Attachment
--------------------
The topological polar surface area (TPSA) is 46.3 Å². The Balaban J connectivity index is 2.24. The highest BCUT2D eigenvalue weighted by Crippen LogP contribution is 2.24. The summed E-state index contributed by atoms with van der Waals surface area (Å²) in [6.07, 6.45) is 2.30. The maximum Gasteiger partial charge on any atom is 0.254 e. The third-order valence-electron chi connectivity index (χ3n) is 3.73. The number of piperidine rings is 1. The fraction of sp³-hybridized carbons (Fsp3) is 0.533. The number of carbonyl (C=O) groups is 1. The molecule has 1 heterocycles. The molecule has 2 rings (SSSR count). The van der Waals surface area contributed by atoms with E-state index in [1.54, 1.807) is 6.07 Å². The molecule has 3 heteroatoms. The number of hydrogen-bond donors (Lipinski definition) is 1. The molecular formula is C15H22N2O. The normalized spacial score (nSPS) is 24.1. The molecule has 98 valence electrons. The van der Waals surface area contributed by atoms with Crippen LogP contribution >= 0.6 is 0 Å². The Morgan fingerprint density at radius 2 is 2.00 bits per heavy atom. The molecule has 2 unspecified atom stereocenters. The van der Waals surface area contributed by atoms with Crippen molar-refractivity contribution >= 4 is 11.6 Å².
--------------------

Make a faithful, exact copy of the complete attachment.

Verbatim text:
The topological polar surface area (TPSA) is 46.3 Å². The Balaban J connectivity index is 2.24. The highest BCUT2D eigenvalue weighted by Crippen LogP contribution is 2.24. The summed E-state index contributed by atoms with van der Waals surface area (Å²) in [6.07, 6.45) is 2.30. The maximum Gasteiger partial charge on any atom is 0.254 e. The third-order valence-electron chi connectivity index (χ3n) is 3.73. The number of piperidine rings is 1. The fraction of sp³-hybridized carbons (Fsp3) is 0.533. The number of carbonyl (C=O) groups is 1. The molecule has 1 heterocycles. The molecule has 2 rings (SSSR count). The van der Waals surface area contributed by atoms with E-state index in [1.54, 1.807) is 6.07 Å². The molecule has 3 heteroatoms. The number of hydrogen-bond donors (Lipinski definition) is 1. The molecular formula is C15H22N2O. The normalized spacial score (nSPS) is 24.1. The molecule has 98 valence electrons. The van der Waals surface area contributed by atoms with Crippen LogP contribution >= 0.6 is 0 Å². The Morgan fingerprint density at radius 2 is 2.00 bits per heavy atom. The molecule has 2 unspecified atom stereocenters. The van der Waals surface area contributed by atoms with Crippen molar-refractivity contribution >= 4 is 11.6 Å².